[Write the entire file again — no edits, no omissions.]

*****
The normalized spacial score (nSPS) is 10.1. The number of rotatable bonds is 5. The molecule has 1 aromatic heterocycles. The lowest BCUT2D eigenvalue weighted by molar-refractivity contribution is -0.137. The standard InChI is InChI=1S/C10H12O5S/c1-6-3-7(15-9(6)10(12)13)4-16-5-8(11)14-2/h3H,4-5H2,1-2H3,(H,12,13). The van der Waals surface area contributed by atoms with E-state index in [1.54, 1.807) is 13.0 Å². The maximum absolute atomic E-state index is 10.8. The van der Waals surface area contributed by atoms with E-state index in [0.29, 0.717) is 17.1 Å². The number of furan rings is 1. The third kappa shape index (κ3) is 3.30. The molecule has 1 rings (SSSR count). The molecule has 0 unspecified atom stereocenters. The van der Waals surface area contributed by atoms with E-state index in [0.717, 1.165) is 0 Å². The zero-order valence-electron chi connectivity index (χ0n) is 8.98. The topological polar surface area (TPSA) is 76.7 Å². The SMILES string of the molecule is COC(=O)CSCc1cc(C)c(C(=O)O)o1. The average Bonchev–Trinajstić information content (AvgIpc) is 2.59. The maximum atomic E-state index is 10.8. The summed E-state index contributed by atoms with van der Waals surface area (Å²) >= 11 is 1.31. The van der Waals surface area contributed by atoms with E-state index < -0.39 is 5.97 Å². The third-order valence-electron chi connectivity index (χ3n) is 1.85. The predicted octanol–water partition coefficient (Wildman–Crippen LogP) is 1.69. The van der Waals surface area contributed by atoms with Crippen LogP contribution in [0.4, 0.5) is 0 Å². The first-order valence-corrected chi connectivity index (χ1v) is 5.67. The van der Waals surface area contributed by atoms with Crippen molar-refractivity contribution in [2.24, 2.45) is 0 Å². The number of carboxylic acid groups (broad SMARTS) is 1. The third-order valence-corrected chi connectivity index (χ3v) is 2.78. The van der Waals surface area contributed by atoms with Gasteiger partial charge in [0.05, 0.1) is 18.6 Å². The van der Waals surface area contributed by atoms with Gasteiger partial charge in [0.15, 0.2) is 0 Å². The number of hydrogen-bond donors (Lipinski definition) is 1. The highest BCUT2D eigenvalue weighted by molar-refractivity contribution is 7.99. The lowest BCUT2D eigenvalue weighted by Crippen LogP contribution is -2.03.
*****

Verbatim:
The normalized spacial score (nSPS) is 10.1. The number of rotatable bonds is 5. The molecule has 1 aromatic heterocycles. The lowest BCUT2D eigenvalue weighted by molar-refractivity contribution is -0.137. The standard InChI is InChI=1S/C10H12O5S/c1-6-3-7(15-9(6)10(12)13)4-16-5-8(11)14-2/h3H,4-5H2,1-2H3,(H,12,13). The van der Waals surface area contributed by atoms with E-state index in [1.54, 1.807) is 13.0 Å². The maximum absolute atomic E-state index is 10.8. The van der Waals surface area contributed by atoms with E-state index in [0.29, 0.717) is 17.1 Å². The number of furan rings is 1. The third kappa shape index (κ3) is 3.30. The molecule has 1 rings (SSSR count). The molecule has 0 unspecified atom stereocenters. The van der Waals surface area contributed by atoms with E-state index in [0.717, 1.165) is 0 Å². The zero-order valence-electron chi connectivity index (χ0n) is 8.98. The topological polar surface area (TPSA) is 76.7 Å². The SMILES string of the molecule is COC(=O)CSCc1cc(C)c(C(=O)O)o1. The average Bonchev–Trinajstić information content (AvgIpc) is 2.59. The maximum atomic E-state index is 10.8. The summed E-state index contributed by atoms with van der Waals surface area (Å²) >= 11 is 1.31. The van der Waals surface area contributed by atoms with E-state index < -0.39 is 5.97 Å². The third-order valence-electron chi connectivity index (χ3n) is 1.85. The predicted octanol–water partition coefficient (Wildman–Crippen LogP) is 1.69. The van der Waals surface area contributed by atoms with Crippen LogP contribution in [0.4, 0.5) is 0 Å². The first-order valence-corrected chi connectivity index (χ1v) is 5.67. The van der Waals surface area contributed by atoms with Crippen molar-refractivity contribution in [2.24, 2.45) is 0 Å². The number of carboxylic acid groups (broad SMARTS) is 1. The third-order valence-corrected chi connectivity index (χ3v) is 2.78. The van der Waals surface area contributed by atoms with Gasteiger partial charge in [0.05, 0.1) is 18.6 Å². The van der Waals surface area contributed by atoms with Gasteiger partial charge in [0.15, 0.2) is 0 Å². The number of hydrogen-bond donors (Lipinski definition) is 1. The highest BCUT2D eigenvalue weighted by molar-refractivity contribution is 7.99. The lowest BCUT2D eigenvalue weighted by Crippen LogP contribution is -2.03.